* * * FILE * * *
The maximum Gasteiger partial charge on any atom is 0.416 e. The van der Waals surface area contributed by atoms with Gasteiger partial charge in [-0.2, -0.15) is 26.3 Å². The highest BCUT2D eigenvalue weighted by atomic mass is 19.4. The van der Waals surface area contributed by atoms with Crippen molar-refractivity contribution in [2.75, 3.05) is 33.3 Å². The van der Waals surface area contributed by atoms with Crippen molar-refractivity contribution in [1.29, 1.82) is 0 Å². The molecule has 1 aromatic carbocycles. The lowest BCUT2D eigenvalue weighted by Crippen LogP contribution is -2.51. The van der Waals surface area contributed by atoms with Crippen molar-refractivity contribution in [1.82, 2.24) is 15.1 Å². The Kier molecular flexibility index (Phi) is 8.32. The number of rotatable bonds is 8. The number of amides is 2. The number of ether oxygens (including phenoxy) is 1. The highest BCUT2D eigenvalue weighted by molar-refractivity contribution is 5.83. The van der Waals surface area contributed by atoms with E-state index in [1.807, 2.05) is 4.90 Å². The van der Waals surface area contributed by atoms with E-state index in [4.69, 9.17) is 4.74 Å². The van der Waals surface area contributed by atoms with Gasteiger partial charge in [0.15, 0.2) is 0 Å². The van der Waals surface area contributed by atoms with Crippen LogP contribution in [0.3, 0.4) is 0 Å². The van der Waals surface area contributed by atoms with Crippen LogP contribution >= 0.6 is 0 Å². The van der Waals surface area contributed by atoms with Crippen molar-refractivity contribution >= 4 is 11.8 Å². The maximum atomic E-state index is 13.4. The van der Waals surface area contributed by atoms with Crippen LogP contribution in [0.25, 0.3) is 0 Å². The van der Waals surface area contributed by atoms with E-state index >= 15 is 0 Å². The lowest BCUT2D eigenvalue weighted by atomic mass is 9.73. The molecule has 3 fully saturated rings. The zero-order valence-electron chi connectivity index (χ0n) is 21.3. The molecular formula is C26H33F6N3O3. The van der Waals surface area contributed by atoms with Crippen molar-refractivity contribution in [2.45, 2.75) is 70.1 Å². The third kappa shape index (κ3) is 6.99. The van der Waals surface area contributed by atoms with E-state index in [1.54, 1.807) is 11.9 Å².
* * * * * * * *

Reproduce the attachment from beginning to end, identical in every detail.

The maximum Gasteiger partial charge on any atom is 0.416 e. The van der Waals surface area contributed by atoms with Gasteiger partial charge in [-0.2, -0.15) is 26.3 Å². The highest BCUT2D eigenvalue weighted by atomic mass is 19.4. The van der Waals surface area contributed by atoms with Crippen molar-refractivity contribution in [2.75, 3.05) is 33.3 Å². The van der Waals surface area contributed by atoms with Crippen molar-refractivity contribution in [1.29, 1.82) is 0 Å². The molecule has 1 aromatic carbocycles. The lowest BCUT2D eigenvalue weighted by Crippen LogP contribution is -2.51. The van der Waals surface area contributed by atoms with Crippen molar-refractivity contribution in [1.82, 2.24) is 15.1 Å². The Kier molecular flexibility index (Phi) is 8.32. The number of rotatable bonds is 8. The number of amides is 2. The number of ether oxygens (including phenoxy) is 1. The highest BCUT2D eigenvalue weighted by molar-refractivity contribution is 5.83. The van der Waals surface area contributed by atoms with E-state index in [1.807, 2.05) is 4.90 Å². The van der Waals surface area contributed by atoms with E-state index in [4.69, 9.17) is 4.74 Å². The van der Waals surface area contributed by atoms with Gasteiger partial charge in [0.15, 0.2) is 0 Å². The van der Waals surface area contributed by atoms with Crippen LogP contribution in [0.3, 0.4) is 0 Å². The van der Waals surface area contributed by atoms with Crippen LogP contribution >= 0.6 is 0 Å². The van der Waals surface area contributed by atoms with Crippen molar-refractivity contribution >= 4 is 11.8 Å². The maximum atomic E-state index is 13.4. The van der Waals surface area contributed by atoms with Crippen LogP contribution in [0.25, 0.3) is 0 Å². The van der Waals surface area contributed by atoms with E-state index >= 15 is 0 Å². The lowest BCUT2D eigenvalue weighted by atomic mass is 9.73. The molecule has 3 fully saturated rings. The zero-order valence-electron chi connectivity index (χ0n) is 21.3. The molecular formula is C26H33F6N3O3. The van der Waals surface area contributed by atoms with Crippen molar-refractivity contribution in [2.45, 2.75) is 70.1 Å². The third kappa shape index (κ3) is 6.99. The van der Waals surface area contributed by atoms with E-state index in [1.54, 1.807) is 11.9 Å².